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I am also on a puppet group...and eavesdrop....doesn't this sound cool?
We ALL have overhead projectors...so I thought I might try this. Just
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From: malgosia askanas <ma>
Subject: Re: PUPT: Shadow Puppet Paint
Date: Sat, 29 Aug 1998 08:32:53 -0400 (EDT)
In-Reply-To: <188.8.131.52.19980827023256.008423f8> from "Joe Dunfee" at Aug 26, 98 10:32:56 pm
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I do overhead-projector shadow puppetry, and I do use both fishing line
and the paints used to make fake stained glass. So for the joints I make
an incision with a needle and then I knot the fishing line on one end and
pull it through the hole and then I tie a knot on the other end. I have
never had the knot pull through the hole, though I am always afraid it might.
So far, the holes seem to stay at their original size and the knots seem
to stay knotted.
As far as the paint, I have only painted small portions of the puppets
and for this the stained-glass paints seem fine -- the streaking does not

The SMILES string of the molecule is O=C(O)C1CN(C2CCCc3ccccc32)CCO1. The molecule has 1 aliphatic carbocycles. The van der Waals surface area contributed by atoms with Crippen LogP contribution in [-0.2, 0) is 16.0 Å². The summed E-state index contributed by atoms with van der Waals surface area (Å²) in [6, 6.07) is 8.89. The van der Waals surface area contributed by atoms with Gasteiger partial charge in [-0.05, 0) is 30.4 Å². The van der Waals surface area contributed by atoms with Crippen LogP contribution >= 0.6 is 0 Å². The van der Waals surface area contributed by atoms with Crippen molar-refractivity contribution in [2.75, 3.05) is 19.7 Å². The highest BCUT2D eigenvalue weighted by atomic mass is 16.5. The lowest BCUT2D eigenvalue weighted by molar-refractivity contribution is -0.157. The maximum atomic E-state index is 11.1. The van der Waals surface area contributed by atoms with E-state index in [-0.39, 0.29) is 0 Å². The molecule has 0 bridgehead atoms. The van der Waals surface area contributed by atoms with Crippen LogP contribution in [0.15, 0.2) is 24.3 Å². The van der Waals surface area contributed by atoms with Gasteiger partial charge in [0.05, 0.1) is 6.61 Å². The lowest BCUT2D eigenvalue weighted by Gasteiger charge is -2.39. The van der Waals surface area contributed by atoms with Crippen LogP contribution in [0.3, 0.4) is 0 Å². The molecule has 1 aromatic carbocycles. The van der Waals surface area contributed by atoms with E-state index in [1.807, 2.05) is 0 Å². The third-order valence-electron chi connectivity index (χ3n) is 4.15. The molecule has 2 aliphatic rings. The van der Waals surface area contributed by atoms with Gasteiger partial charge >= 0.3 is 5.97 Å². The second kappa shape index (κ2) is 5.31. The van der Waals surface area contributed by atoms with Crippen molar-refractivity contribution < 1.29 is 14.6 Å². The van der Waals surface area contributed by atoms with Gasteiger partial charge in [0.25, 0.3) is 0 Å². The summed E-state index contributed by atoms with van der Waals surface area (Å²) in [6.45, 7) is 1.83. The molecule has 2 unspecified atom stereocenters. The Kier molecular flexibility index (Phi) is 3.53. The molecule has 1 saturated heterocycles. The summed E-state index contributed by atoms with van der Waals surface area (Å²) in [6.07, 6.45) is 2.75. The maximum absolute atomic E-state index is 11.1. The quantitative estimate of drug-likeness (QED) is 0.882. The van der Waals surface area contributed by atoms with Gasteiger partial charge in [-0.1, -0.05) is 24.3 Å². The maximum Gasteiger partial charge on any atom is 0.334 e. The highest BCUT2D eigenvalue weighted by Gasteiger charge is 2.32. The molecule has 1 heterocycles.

become a problem. For what it's worth, I cover the surface first with
a coat of shellac (or whatever the lacquer equivalent of this is called).
I let this dry, and then I use the paint over it. I am not sure whether
this has any practical effects or I just sucked it out of thin air.
I also use the shellac to cover the printed surfaces of the puppets (the
"printing" is, in my case, via photocopy) to prevent the print from
Another problem with acetate puppets is the question of glue. I have never
found a really good glue that works between two pieces of acetate and does
not have strange optical effects. And then there is the question of what
glue to use to glue transparent paper to acetate. And then there is the
question of what paints to use on transparent fabric of one wants to make
projections involving patterned fabrics...